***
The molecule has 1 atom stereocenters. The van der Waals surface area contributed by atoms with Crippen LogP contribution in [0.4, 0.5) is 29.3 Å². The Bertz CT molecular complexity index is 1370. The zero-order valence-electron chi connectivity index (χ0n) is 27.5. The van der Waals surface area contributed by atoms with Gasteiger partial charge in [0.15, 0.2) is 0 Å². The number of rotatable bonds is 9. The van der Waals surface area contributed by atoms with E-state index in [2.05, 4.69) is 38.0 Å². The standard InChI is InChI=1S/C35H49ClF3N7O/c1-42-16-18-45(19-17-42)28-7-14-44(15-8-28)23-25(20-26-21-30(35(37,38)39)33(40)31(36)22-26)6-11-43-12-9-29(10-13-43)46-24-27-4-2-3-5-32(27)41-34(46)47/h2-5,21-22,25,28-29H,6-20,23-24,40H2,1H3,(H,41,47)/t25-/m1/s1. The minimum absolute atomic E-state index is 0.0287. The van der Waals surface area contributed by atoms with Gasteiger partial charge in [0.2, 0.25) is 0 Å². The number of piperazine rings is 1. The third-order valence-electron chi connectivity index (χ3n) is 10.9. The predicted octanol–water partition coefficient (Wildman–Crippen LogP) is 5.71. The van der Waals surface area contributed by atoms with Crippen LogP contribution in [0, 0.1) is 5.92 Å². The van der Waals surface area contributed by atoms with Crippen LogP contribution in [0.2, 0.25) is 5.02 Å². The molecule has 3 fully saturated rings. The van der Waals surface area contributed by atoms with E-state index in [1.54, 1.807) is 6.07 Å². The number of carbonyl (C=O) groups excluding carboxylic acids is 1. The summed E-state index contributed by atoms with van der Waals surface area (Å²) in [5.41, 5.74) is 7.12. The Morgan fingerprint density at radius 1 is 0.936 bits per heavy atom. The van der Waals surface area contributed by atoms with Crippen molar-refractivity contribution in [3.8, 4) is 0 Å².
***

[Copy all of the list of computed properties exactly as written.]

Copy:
The molecule has 1 atom stereocenters. The van der Waals surface area contributed by atoms with Crippen LogP contribution in [0.4, 0.5) is 29.3 Å². The Bertz CT molecular complexity index is 1370. The zero-order valence-electron chi connectivity index (χ0n) is 27.5. The van der Waals surface area contributed by atoms with Gasteiger partial charge in [0.15, 0.2) is 0 Å². The number of rotatable bonds is 9. The van der Waals surface area contributed by atoms with E-state index in [2.05, 4.69) is 38.0 Å². The standard InChI is InChI=1S/C35H49ClF3N7O/c1-42-16-18-45(19-17-42)28-7-14-44(15-8-28)23-25(20-26-21-30(35(37,38)39)33(40)31(36)22-26)6-11-43-12-9-29(10-13-43)46-24-27-4-2-3-5-32(27)41-34(46)47/h2-5,21-22,25,28-29H,6-20,23-24,40H2,1H3,(H,41,47)/t25-/m1/s1. The minimum absolute atomic E-state index is 0.0287. The van der Waals surface area contributed by atoms with Gasteiger partial charge in [0.2, 0.25) is 0 Å². The number of piperazine rings is 1. The third-order valence-electron chi connectivity index (χ3n) is 10.9. The predicted octanol–water partition coefficient (Wildman–Crippen LogP) is 5.71. The van der Waals surface area contributed by atoms with Crippen LogP contribution in [0, 0.1) is 5.92 Å². The van der Waals surface area contributed by atoms with Crippen LogP contribution in [0.2, 0.25) is 5.02 Å². The molecule has 3 fully saturated rings. The van der Waals surface area contributed by atoms with E-state index in [1.54, 1.807) is 6.07 Å². The number of carbonyl (C=O) groups excluding carboxylic acids is 1. The summed E-state index contributed by atoms with van der Waals surface area (Å²) in [5.41, 5.74) is 7.12. The Morgan fingerprint density at radius 1 is 0.936 bits per heavy atom. The van der Waals surface area contributed by atoms with Crippen molar-refractivity contribution in [3.8, 4) is 0 Å².